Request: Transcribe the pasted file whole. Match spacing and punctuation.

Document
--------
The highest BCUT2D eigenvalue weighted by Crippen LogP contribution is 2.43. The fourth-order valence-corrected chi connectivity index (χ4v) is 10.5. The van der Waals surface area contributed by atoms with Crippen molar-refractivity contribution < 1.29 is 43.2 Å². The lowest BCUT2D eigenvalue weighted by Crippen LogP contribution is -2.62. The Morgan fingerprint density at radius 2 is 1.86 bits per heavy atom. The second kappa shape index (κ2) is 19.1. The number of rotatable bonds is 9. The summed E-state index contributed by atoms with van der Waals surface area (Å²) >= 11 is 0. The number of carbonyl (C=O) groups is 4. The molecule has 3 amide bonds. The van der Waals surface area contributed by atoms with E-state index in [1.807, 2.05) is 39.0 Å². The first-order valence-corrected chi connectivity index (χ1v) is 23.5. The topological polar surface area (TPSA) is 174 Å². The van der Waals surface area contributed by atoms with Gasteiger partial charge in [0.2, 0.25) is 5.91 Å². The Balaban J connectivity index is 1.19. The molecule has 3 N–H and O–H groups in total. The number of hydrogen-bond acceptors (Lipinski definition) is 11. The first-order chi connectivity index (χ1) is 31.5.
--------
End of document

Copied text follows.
The highest BCUT2D eigenvalue weighted by Crippen LogP contribution is 2.43. The fourth-order valence-corrected chi connectivity index (χ4v) is 10.5. The van der Waals surface area contributed by atoms with Crippen molar-refractivity contribution < 1.29 is 43.2 Å². The lowest BCUT2D eigenvalue weighted by Crippen LogP contribution is -2.62. The Morgan fingerprint density at radius 2 is 1.86 bits per heavy atom. The second kappa shape index (κ2) is 19.1. The number of rotatable bonds is 9. The summed E-state index contributed by atoms with van der Waals surface area (Å²) >= 11 is 0. The number of carbonyl (C=O) groups is 4. The molecule has 3 amide bonds. The van der Waals surface area contributed by atoms with E-state index in [1.807, 2.05) is 39.0 Å². The first-order valence-corrected chi connectivity index (χ1v) is 23.5. The topological polar surface area (TPSA) is 174 Å². The van der Waals surface area contributed by atoms with Gasteiger partial charge in [0.2, 0.25) is 5.91 Å². The Balaban J connectivity index is 1.19. The molecule has 3 N–H and O–H groups in total. The number of hydrogen-bond acceptors (Lipinski definition) is 11. The first-order chi connectivity index (χ1) is 31.5.